By Alan McGuinness, political reporter
A US-UK trade deal will be dead in the water if there is any weakening of the Good Friday Agreement, a top American politician has warned.
Nancy Pelosi, Speaker of the House of Representatives, said the agreement was a model that could not be "bargained away in another agreement".
The 1998 accord brought to an end the Troubles, decades of violence involving unionists and republicans over the future status of Northern Ireland.
Ms Pelosi told a lecture at the London School of Economics on Monday that getting a trade bill passed by Congress would be difficult and was "no given", even without the Irish border issue.
She said: "First of all it is very hard to pass a trade bill in the Congress of the United States, so it's no given anyway.
"But if there were any weakening of the Good Friday accords there would be no chance whatsoever, a non-starter for a US-UK trade agreement.
"The Good Friday accords ended 700 years of conflict.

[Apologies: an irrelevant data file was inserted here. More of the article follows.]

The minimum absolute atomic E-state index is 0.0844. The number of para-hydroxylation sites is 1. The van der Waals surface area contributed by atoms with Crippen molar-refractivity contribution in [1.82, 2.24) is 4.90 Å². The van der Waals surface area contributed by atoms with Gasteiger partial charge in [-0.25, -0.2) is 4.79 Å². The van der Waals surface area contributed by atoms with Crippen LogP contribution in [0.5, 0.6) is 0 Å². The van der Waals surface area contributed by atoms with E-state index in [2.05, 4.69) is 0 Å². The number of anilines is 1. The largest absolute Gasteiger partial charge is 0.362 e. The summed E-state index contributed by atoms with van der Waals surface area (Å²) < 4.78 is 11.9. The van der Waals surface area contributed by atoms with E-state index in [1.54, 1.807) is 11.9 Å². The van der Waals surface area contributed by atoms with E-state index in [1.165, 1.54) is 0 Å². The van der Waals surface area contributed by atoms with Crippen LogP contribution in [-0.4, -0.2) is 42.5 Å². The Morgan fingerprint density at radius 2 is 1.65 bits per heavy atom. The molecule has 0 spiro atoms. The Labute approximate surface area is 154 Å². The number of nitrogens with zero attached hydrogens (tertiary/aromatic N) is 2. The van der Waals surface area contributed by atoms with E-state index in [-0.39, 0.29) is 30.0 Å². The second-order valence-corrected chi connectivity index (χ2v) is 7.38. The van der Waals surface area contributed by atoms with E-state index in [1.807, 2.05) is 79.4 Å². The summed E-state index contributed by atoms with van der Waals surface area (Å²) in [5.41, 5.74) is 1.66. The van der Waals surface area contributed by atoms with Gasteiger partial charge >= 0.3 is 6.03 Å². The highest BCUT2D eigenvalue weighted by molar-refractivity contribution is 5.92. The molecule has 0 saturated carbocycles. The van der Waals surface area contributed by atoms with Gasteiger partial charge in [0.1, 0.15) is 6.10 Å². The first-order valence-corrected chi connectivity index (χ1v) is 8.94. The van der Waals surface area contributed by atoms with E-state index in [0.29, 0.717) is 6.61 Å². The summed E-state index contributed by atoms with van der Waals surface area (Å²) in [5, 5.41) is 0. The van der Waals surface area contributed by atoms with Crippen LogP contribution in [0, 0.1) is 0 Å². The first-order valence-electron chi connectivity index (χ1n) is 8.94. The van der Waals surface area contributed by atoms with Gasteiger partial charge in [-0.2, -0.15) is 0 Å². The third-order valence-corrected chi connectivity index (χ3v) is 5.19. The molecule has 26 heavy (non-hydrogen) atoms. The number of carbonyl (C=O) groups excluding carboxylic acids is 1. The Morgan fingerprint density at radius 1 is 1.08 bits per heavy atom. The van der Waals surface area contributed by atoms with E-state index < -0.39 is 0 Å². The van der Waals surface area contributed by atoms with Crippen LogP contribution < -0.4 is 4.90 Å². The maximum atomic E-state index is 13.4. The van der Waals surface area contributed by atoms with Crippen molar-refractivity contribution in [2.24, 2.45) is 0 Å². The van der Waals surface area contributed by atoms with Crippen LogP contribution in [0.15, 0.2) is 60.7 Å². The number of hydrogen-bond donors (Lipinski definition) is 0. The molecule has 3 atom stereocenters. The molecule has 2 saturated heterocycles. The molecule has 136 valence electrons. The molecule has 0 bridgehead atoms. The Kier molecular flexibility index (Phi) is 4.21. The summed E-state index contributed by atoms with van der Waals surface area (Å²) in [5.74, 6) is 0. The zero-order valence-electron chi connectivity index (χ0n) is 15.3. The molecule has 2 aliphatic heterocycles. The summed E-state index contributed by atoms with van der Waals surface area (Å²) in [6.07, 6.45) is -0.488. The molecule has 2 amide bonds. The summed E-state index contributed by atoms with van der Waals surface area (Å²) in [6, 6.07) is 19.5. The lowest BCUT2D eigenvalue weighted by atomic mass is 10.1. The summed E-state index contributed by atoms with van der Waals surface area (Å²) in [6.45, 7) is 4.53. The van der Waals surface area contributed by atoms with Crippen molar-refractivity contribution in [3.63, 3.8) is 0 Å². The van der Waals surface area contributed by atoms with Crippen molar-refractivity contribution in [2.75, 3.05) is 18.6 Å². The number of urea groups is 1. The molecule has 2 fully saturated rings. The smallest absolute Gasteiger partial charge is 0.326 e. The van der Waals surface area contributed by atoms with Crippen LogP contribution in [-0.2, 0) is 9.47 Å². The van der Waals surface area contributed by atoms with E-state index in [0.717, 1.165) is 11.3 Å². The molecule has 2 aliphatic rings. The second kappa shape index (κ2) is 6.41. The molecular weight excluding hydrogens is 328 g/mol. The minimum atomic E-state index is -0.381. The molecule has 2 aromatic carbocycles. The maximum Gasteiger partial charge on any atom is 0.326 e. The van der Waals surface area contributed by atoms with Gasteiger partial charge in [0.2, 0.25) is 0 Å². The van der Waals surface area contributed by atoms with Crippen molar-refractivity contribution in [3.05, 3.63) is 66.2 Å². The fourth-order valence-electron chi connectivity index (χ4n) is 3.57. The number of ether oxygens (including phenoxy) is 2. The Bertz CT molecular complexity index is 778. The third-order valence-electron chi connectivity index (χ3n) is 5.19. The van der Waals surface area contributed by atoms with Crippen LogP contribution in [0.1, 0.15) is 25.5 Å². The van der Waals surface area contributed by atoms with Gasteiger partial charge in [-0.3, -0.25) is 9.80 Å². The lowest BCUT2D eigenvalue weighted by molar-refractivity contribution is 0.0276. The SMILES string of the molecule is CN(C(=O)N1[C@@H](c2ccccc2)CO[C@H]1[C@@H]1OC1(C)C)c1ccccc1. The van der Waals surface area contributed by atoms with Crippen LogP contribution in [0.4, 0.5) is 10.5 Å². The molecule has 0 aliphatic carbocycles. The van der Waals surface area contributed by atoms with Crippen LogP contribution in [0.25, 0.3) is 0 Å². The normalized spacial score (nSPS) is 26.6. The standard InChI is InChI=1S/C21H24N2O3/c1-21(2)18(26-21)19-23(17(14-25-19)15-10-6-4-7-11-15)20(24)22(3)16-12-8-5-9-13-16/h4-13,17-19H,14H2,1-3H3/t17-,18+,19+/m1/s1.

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"This is not a treaty only, it's an ideal, it's a value, it's something that's a model to the world, something that we all take pride in.
"It was a model and other people have used it as a model and we don't want that model to be something that can be bargained away in another agreement."
An open border was one of the legacies of the Good Friday Agreement, with avoiding a return to a hard frontier emerging as one of the key sticking points in the Brexit process.
Dublin and the European Union are insisting on a backstop, an insurance policy which would see the UK as a whole remain in a customs union with the EU – and Northern Ireland follow further EU rules and regulations in order to keep the border frictionless – if Britain and Brussels cannot agree a free trade deal.
Some Tory MPs – and those in Northern Ireland's Democratic Unionist Party – have called for the backstop to be removed from the Brexit deal altogether.
They oppose it because they fear it will weaken the constRead More – Source